Lessons 2020 Taught Us About Data and Analytics

Ryan den Rooijen
Ryan den Rooijen

The paradox of the difficult periods of our lives is that while we are keen to bid them farewell and forget them, they are often sources for some of the richest lessons. In that regard, 2020's pandemic was no different. Whether it relates to the depth of personal resilience, the strength of interpersonal relationships, or the importance of green spaces, there are many conclusions to be drawn. Yet because I love writing about COVID-19 and data, let us focus on that domain.

#1 Getting the data basics right can prove challenging. We saw many examples of this when it came to understanding the evolution of the COVID-19 pandemic. While collecting reliable test data was the primary challenge, collation proved an issue too, with the UK missing nearly 16,000 cases because they chose to track cases in an old version of Excel. Agreeing on how to define Covid deaths and establishing baseline mortality was no easy task either.

#2 Data for data's sake is not necessarily a good thing. During the last year we have seen unprecedented amounts of people paying attention to data, following COVID-19 trackers on sites such as Our World in Data. While one might consider this a positive, is this always the case? How many simply felt overwhelmed or depressed by the data they consumed? Did the average person benefit from hourly updates of their Covid trackers? I would challenge that.

This year has felt like a depressing alternate reality. Photo by Marc-Olivier Jodoin.

#3 Building products and deriving insights are different. During the early months of the pandemic, organisations of every size built internal COVID-19 dashboards to facilitate employees' access to pandemic data. Yet in the majority of those cases they did not provide any insights beyond those derived from existing data sources. While it can be tempting to believe developing data products will lead to insights, we must acknowledge this is often not the case.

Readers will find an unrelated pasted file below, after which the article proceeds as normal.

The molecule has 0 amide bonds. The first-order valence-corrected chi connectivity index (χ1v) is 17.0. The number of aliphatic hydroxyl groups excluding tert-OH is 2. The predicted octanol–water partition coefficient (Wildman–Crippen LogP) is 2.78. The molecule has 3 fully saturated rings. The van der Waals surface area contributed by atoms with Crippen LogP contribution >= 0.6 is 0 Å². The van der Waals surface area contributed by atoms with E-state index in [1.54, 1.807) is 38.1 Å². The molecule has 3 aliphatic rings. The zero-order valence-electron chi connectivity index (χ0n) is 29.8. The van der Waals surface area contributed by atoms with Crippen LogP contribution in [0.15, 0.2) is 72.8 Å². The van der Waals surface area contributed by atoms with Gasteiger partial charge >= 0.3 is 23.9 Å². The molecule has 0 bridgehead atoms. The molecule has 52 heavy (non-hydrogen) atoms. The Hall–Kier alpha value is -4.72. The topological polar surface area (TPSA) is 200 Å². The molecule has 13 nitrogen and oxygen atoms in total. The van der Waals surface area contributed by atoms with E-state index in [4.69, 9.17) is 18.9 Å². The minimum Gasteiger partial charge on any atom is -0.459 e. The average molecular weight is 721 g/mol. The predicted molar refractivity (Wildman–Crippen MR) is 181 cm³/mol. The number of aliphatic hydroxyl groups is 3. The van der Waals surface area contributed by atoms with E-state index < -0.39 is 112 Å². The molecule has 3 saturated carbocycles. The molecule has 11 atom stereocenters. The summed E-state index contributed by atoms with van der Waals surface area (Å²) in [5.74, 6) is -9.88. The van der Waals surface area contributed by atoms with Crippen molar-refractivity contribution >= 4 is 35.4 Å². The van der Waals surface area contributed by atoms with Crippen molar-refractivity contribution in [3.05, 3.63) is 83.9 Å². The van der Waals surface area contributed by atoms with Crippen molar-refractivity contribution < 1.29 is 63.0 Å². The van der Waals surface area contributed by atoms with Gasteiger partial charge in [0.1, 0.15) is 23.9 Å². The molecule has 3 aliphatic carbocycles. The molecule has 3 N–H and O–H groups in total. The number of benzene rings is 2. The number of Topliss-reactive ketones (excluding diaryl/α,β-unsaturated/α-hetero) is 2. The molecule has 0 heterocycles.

#4 Having insights does not entail meaningful action. Early on in the pandemic it became clear that wearing masks was a highly effective means of preventing the transmission of coronavirus. Still, few leaders acted on this insight, either citing unwillingness to impose such measures on the populace, or citing the need for more studies. Yet as an article in Nature asked: "How much evidence is enough?" It takes courage to move from insight to action.

#5 Deliberate actions do not always engender positive impact. The most important lesson is also the most painful. Even where data led to clear policies aimed at curtailing the pandemic, we have seen countless examples of people ignoring those measures. Like in many enterprise transformations, the human factor is the most important one. It is not enough to have actionable insight; your audience needs to be bought in for positive results to ensue.

Being allowed outside after lockdown makes you realise how great outside is. Photo by 丁亦然.

All in all, these lessons might make one feel rather despondent. Yet my aim is only to instill a modicum of humility in us analytics practitioners, as so often we are told we hold the key to unlocking exponential value for our organisations. That said, while I hope you found this post insightful, I fully appreciate some might feel shortchanged given there was no Christmas poem this year. Therefore, I hope that the following stanzas might ameliorate this.

'T was the night before '21
and all through the town,
People reflected,
with a sigh and a frown;

For what a horrible time
all had had this year,
No celebrations
Just mis'ry and fear;

Yet there on the horizon
a new hope was found,
as in global labs
vaccinations abound;

Let us not make the mistake
Assuming that we,
Are out of the woods
No struggles to see;

For those working in data
May this be a call,
To not give up yet
'Nd add value for all;

If this year show'd us one thing
It is that insight,
benefits can bring;

There is still plenty of work
Helping brands online,
And delighting their
Customers in time;

Granted that did not quite rhyme
But as you know it,
This data blogger
Is not a poet;

So to wrap this up
Before the clock you hear,
I want to wish you

– Ryan

Data & Analytics

Ryan den Rooijen

Chief Strategy Officer of Appsbroker CTS, the leading Google-dedicated consultancy. Formerly Chief Ecom & Data Officer.